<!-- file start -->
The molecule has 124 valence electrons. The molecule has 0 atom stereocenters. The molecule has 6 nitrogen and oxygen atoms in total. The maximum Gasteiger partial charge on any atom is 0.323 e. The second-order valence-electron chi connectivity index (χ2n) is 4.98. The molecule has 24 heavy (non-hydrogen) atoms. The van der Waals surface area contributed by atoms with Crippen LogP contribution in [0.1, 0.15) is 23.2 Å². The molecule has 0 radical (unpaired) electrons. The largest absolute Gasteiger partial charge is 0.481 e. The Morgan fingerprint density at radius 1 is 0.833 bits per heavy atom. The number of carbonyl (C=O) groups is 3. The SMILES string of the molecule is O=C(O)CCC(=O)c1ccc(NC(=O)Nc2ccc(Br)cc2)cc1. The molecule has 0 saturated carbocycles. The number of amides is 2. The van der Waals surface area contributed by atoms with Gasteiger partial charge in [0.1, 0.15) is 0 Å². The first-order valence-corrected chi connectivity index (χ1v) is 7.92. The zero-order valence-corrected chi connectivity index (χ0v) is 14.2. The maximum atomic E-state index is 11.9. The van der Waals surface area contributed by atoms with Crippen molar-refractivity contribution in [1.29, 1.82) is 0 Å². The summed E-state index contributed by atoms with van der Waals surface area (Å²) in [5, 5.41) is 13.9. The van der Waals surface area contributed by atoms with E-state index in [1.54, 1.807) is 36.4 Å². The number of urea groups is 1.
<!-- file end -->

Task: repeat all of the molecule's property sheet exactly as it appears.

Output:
The molecule has 124 valence electrons. The molecule has 0 atom stereocenters. The molecule has 6 nitrogen and oxygen atoms in total. The maximum Gasteiger partial charge on any atom is 0.323 e. The second-order valence-electron chi connectivity index (χ2n) is 4.98. The molecule has 24 heavy (non-hydrogen) atoms. The van der Waals surface area contributed by atoms with Crippen LogP contribution in [0.1, 0.15) is 23.2 Å². The molecule has 0 radical (unpaired) electrons. The largest absolute Gasteiger partial charge is 0.481 e. The Morgan fingerprint density at radius 1 is 0.833 bits per heavy atom. The number of carbonyl (C=O) groups is 3. The SMILES string of the molecule is O=C(O)CCC(=O)c1ccc(NC(=O)Nc2ccc(Br)cc2)cc1. The molecule has 0 saturated carbocycles. The number of amides is 2. The van der Waals surface area contributed by atoms with Gasteiger partial charge in [0.1, 0.15) is 0 Å². The first-order valence-corrected chi connectivity index (χ1v) is 7.92. The zero-order valence-corrected chi connectivity index (χ0v) is 14.2. The maximum atomic E-state index is 11.9. The van der Waals surface area contributed by atoms with Crippen molar-refractivity contribution in [1.29, 1.82) is 0 Å². The summed E-state index contributed by atoms with van der Waals surface area (Å²) in [5, 5.41) is 13.9. The van der Waals surface area contributed by atoms with E-state index in [1.54, 1.807) is 36.4 Å². The number of urea groups is 1.